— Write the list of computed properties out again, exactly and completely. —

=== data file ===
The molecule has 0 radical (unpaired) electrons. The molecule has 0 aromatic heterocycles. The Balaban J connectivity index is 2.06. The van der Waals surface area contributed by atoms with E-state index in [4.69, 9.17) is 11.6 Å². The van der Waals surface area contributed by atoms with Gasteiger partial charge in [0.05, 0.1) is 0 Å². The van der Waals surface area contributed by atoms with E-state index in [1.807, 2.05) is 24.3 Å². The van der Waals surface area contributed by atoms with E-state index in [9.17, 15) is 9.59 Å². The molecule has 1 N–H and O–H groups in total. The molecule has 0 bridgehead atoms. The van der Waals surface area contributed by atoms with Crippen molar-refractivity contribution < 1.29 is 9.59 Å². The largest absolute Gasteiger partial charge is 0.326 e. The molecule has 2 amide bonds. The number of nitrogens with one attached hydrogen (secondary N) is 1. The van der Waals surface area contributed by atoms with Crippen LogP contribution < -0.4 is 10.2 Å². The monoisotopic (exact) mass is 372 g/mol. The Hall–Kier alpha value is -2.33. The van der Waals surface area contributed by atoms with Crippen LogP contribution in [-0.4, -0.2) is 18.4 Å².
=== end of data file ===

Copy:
The molecule has 0 radical (unpaired) electrons. The molecule has 0 aromatic heterocycles. The Balaban J connectivity index is 2.06. The van der Waals surface area contributed by atoms with E-state index in [4.69, 9.17) is 11.6 Å². The van der Waals surface area contributed by atoms with Gasteiger partial charge in [0.05, 0.1) is 0 Å². The van der Waals surface area contributed by atoms with E-state index in [1.807, 2.05) is 24.3 Å². The van der Waals surface area contributed by atoms with E-state index in [9.17, 15) is 9.59 Å². The molecule has 1 N–H and O–H groups in total. The molecule has 0 bridgehead atoms. The van der Waals surface area contributed by atoms with Crippen molar-refractivity contribution < 1.29 is 9.59 Å². The largest absolute Gasteiger partial charge is 0.326 e. The molecule has 2 amide bonds. The number of nitrogens with one attached hydrogen (secondary N) is 1. The van der Waals surface area contributed by atoms with Crippen LogP contribution < -0.4 is 10.2 Å². The monoisotopic (exact) mass is 372 g/mol. The Hall–Kier alpha value is -2.33. The van der Waals surface area contributed by atoms with Crippen LogP contribution in [-0.4, -0.2) is 18.4 Å².